If There is No Sin, There is No Grace

Be of sin, the double cure, save from wrath and make me pure - Augustus Toplady There is a hesitance, actually more like a firm resistance, to calling any behavior, "sin." When the issue of sexual lifestyles are discussed, even evangelicals are wary of labeling any one behavior as sin. It's the word we want to run far, far way from. Nobody sins anymore. They make mistakes. They were born that way. They are misunderstood. The Bible, however, has clear categories. And some things are sin. Sexual license is sin. Murder is sin. Libel is sin. Gossip is sin. Furthermore, the Bible doesn't just say that humans commit sin, but that humans are actually, by nature, sinners. That is they aren't naturally good people who sometimes fall off the wagon and sin. We are sinners by nature. But what about grace? Isn't the church supposed to be about spreading the good news that God...

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Struggle Versus Snuggle

      I found this word on sin by Barnabas Piper to be especially convicting. We tend to mask our love of sin by telling people we "struggle." (at least I do). Barnabas cuts through that by looking at Paul's honesty in Romans: (HT: Justin Taylor) In true struggle, honesty is brutal. It’s brutal because it admits to weakness, proneness to badness, active pursuit of that badness. Instead of saying “I struggle with anger” it says “I lose my temper and hurt people with my words.” Instead of saying “I struggle with doing my devotions” it says “I don’t think enough of God’s word to actually read it.” Instead of saying “I struggle with lust” it says “I look at porn.” Read the whole thing here: Barnabas's Blog: "Struggle"....

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Friday Five: Aaron Armstrong

Today I’m happy to feature an interview with my good friend, Aaron Armstrong, who blogs at Blogging Theologically. This a blog I subscribe to and thoroughly enjoy as Aaron features a breadth of theological content.

Besides blogging, Aaron is an itinerant preacher, and a writer for an international Christian ministry focused on caring for the needs of the poor. His work has appeared on The Gospel Coalition’s “Voices” blog and RelevantMagazine.com’s “Deeper Walk” column. Aaron, his wife Emily, and their children worship and serve at Harvest Bible Chapel in London, Ontario..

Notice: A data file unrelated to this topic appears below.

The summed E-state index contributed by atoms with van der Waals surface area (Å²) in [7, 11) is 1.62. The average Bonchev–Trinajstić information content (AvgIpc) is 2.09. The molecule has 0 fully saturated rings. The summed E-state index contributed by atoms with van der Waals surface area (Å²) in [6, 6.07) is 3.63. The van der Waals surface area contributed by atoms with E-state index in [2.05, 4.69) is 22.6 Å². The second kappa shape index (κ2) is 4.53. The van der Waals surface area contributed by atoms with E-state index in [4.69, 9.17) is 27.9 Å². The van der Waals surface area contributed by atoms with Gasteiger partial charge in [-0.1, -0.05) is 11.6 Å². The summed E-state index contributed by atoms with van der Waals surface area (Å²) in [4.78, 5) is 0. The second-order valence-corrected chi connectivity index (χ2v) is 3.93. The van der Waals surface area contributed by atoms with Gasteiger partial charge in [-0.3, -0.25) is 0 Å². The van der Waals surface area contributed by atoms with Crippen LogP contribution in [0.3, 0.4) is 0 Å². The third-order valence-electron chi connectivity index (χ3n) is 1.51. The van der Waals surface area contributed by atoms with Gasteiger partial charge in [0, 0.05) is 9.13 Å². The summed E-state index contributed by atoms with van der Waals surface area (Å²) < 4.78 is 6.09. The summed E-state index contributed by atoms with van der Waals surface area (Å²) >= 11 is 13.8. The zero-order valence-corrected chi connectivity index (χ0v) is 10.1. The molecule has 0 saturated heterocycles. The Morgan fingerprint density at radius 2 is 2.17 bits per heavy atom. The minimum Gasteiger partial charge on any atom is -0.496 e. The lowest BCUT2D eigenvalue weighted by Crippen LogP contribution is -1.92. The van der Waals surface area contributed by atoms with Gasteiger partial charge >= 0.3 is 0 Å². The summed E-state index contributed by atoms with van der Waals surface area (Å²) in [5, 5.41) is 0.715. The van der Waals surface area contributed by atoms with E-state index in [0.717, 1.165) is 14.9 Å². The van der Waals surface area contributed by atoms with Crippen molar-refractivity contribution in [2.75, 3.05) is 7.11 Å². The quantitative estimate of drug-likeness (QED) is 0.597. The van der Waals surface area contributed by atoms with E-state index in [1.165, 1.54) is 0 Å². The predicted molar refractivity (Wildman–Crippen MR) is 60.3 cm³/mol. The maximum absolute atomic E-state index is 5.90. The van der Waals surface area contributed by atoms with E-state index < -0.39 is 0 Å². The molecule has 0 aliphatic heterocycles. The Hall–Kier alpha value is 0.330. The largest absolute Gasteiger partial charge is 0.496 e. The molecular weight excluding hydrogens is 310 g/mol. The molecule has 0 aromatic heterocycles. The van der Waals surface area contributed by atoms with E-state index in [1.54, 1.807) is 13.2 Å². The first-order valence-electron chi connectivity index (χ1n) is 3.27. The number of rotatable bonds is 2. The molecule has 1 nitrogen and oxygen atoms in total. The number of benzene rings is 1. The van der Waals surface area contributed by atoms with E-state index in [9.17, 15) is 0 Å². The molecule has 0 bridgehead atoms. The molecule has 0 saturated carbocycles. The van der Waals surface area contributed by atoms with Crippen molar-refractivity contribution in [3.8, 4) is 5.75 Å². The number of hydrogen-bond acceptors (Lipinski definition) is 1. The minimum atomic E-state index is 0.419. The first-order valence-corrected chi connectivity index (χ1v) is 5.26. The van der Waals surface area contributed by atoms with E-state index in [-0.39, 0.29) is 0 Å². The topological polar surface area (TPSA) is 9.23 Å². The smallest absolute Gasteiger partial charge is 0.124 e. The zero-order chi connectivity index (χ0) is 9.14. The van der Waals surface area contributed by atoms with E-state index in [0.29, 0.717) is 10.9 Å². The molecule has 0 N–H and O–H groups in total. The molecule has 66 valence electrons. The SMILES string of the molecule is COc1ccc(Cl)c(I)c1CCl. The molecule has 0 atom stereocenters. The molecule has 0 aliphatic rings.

Today I want to talk to Aaron about his new book, Awaiting a Savior, which rightly identifies the root cause of so much suffering in the world and how this truth informs our efforts to alleviate it. I had the privilege of reviewing the manuscript and writing an endorsement:

“In our highly activist, solutions-oriented generation, we easily think that we ourselves are the solution to the world’s social ills, particularly poverty. But the problem of poverty is the problem of sin and its solution lies in the heart of the Gospel. Aaron Armstrong brilliantly brings us back to Genesis and delivers a theologically robust vision for obeying the Scriptures’ command to help the poor while living in anxious anticipation of Christ’s coming Kingdom.”

Here is today’s Friday Five with Aaron Armstrong:

Hating on the Church

It has become rather fashionable these days for Christians to hate on the church. Almost every day, a new book is put out by someone who is disolutioned with, has a lengthy critique of, and has a new solution for the church. But I wonder if it is spiritually and intellectually easy, and I dare say, lazy, to hate on "the evangelical church." When I first started writing, I succumbed to this crutch. I would find a really meaty Biblical principle and in the course of constructing my devotional or article, would add the line, "most Christians" or "most churches," as if I, in my limited experience with other churches, had a good grasp of the evangelical church as a whole. The truth is that heaping scorn on "the church" or "most Christians," is easy and it is a nice cover for our own failures. And it is true that there are...

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